Boeing to delay some 787 deliveries after finding new glitch
The Washington Post June 6, 2023
Boeing will delay deliveries of its 787 Dreamliner after uncovering flawed parts in recent days, a setback as the plane maker works to meet soaring demand for its long-range aircraft.
Boeing officials said the flaw may affect about 90 already-built Dreamliners that have not yet delivered, as well as a handful of planes on its final assembly line in North Charleston, S.C. Each aircraft will be inspected for improperly sized shims that fill gaps within the horizontal stabilizer, a tiny wing attached to a jet’s tail.
The issue rattled investors who have endured a series of production mishaps at the U.S. plane maker. Boeing had to shut down Dreamliner shipments for the better part of two years, and it is still working through a supplier defect affecting hundreds of its 737 Max jets. Just last week, Chief Executive Officer Dave Calhoun said that, with suppliers, the bumps in the road “are getting lower, smaller.”
Boeing stock reversed gains on the news, falling as much as 3.9% on Tuesday. Shares of several aircraft parts suppliers also declined.
Ironing out the production issues is crucial for Boeing’s cash flow and Calhoun’s mission to work down a $55 billion debt load that piled up during the pandemic and the global grounding of its 737 Max after two fatal crashes.
In the near-term, Boeing’s latest production glitch may exacerbate a shortage of new aircraft during the busy summer travel season as airlines struggle to keep up with a post-pandemic jump in air travel.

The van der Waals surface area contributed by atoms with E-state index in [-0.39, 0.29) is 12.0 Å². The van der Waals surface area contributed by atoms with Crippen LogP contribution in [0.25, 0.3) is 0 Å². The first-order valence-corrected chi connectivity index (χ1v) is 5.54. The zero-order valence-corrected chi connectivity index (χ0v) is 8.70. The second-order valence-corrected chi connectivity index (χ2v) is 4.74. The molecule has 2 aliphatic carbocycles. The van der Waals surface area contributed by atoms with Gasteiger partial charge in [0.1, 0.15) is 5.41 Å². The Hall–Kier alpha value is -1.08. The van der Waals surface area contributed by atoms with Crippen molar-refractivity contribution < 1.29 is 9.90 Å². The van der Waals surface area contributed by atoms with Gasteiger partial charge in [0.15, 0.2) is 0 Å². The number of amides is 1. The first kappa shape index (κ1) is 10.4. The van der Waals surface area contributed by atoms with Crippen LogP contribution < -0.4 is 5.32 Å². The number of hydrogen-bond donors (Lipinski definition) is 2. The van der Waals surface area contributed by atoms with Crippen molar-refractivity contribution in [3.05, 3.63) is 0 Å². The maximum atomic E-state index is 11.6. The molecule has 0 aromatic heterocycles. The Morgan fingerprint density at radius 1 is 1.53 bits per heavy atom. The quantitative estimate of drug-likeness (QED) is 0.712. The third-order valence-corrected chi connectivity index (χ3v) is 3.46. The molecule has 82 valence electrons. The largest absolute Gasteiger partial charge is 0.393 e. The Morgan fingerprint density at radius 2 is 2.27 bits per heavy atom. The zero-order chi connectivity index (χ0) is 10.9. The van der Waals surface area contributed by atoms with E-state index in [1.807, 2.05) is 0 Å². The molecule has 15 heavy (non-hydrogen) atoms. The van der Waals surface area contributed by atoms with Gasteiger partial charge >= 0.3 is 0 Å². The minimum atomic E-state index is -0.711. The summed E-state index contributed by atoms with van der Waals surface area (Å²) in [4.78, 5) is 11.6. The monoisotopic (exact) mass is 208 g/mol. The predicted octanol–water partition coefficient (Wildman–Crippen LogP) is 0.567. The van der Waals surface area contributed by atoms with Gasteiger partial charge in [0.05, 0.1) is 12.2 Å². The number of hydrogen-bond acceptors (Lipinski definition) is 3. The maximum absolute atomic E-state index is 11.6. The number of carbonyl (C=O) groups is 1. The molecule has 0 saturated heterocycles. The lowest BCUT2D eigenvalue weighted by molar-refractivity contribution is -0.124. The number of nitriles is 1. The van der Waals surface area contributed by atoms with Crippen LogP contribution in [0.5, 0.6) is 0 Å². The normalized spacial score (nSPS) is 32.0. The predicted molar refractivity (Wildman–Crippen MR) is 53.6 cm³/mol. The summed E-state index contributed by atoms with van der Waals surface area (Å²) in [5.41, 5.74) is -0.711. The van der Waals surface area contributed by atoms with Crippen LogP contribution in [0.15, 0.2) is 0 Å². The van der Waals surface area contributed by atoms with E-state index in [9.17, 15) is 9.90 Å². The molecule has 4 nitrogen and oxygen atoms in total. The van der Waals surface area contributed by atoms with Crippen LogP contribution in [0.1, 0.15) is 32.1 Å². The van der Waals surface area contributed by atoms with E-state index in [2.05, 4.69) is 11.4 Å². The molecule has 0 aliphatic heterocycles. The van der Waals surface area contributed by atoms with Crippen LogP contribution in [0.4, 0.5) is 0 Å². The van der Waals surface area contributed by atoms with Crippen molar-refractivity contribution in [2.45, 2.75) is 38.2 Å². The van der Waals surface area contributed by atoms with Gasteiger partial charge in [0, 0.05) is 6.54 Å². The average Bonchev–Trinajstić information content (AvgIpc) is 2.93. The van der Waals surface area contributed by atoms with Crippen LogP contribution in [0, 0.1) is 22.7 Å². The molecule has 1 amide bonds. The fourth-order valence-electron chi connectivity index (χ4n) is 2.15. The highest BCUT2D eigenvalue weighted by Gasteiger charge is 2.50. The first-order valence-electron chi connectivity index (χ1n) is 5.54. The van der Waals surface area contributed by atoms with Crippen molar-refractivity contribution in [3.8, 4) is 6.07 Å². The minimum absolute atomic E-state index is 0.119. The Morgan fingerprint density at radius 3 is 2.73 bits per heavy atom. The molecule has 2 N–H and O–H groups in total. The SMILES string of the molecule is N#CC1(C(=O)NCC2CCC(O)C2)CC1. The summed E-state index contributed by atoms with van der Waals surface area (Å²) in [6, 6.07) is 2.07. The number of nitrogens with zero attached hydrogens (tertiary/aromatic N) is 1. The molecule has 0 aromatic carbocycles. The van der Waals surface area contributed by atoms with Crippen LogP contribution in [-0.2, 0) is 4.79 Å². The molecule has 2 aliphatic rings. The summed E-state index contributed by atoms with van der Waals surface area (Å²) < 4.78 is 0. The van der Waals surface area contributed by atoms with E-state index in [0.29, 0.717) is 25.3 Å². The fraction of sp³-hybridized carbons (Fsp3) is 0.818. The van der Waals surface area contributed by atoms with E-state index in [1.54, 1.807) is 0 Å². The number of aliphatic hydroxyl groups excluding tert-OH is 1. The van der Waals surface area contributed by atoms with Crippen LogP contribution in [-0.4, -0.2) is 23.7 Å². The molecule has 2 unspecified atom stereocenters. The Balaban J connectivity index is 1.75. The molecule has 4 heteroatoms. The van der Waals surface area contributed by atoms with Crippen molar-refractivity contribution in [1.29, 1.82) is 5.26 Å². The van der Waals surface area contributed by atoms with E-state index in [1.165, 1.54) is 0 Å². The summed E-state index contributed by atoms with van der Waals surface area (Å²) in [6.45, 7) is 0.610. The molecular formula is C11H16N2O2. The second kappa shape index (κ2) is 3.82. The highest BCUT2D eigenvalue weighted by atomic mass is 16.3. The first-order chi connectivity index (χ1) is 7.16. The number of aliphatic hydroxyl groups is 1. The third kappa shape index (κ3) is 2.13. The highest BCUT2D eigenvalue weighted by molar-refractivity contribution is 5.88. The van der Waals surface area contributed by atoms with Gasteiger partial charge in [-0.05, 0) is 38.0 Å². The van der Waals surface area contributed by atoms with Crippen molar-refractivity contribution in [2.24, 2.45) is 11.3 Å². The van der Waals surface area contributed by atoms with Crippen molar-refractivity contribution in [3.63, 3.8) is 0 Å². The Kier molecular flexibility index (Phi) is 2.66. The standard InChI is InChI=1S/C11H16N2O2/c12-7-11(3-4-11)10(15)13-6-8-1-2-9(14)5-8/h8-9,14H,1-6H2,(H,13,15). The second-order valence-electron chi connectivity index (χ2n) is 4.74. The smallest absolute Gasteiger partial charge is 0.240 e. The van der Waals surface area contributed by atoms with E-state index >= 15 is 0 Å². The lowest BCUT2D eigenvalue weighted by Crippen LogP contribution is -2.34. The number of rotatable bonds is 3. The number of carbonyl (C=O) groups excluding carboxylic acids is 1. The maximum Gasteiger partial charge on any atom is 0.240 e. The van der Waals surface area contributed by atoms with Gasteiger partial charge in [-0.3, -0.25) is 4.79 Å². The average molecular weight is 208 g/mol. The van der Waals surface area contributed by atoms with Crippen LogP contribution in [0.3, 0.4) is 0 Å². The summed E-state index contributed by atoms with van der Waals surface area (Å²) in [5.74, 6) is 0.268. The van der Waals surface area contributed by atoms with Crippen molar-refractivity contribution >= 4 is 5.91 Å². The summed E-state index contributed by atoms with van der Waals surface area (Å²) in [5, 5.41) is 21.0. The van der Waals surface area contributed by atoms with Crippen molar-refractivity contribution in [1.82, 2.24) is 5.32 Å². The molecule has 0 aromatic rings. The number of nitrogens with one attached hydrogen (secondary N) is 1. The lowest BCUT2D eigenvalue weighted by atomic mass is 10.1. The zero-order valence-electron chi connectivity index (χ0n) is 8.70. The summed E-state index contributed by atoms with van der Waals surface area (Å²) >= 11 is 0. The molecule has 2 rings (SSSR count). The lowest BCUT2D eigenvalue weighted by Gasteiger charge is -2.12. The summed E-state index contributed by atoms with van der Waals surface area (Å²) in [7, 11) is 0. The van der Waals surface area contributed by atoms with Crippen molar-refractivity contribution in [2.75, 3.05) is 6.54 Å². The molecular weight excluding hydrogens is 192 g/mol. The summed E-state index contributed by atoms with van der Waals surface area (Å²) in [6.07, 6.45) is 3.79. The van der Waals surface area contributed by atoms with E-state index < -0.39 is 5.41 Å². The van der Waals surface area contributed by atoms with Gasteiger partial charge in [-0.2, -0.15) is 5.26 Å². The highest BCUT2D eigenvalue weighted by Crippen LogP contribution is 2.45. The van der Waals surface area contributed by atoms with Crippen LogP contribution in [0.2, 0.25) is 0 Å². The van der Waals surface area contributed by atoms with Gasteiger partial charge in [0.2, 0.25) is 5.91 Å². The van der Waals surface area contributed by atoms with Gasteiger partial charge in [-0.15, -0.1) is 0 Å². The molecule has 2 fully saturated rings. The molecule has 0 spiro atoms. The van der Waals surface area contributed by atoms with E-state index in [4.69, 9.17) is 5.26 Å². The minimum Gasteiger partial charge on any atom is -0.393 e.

The U.S. plane maker and its rival, Airbus, have been contending with supplier and labor strains that are crimping their ability to ramp up production.
Dreamliner production will not be halted, Boeing officials said, adding that the company still expects to deliver between 70 and 80 of its marquee wide-body aircraft this year. Plans to raise production rates to five jets a month by year-end haven’t changed. The next horizontal stabilizers to be shipped from the plane maker’s Salt Lake City factory will be built with shims that meet Boeing’s engineering specifications.
Boeing and U.S. regulators are also determining if they need to take any action for 787 jets currently in service. The flawed parts are not considered an immediate safety or flight issue by the Federal Aviation Administration and will not require emergency repairs for Dreamliners already in commercial service, Boeing officials said.
Boeing is looking to increase output of the Dreamliner to a 10-jet monthly pace by mid-decade, a goal that is crucial to meeting Calhoun’s target of generating $10 billion in cash by 2025 or 2026.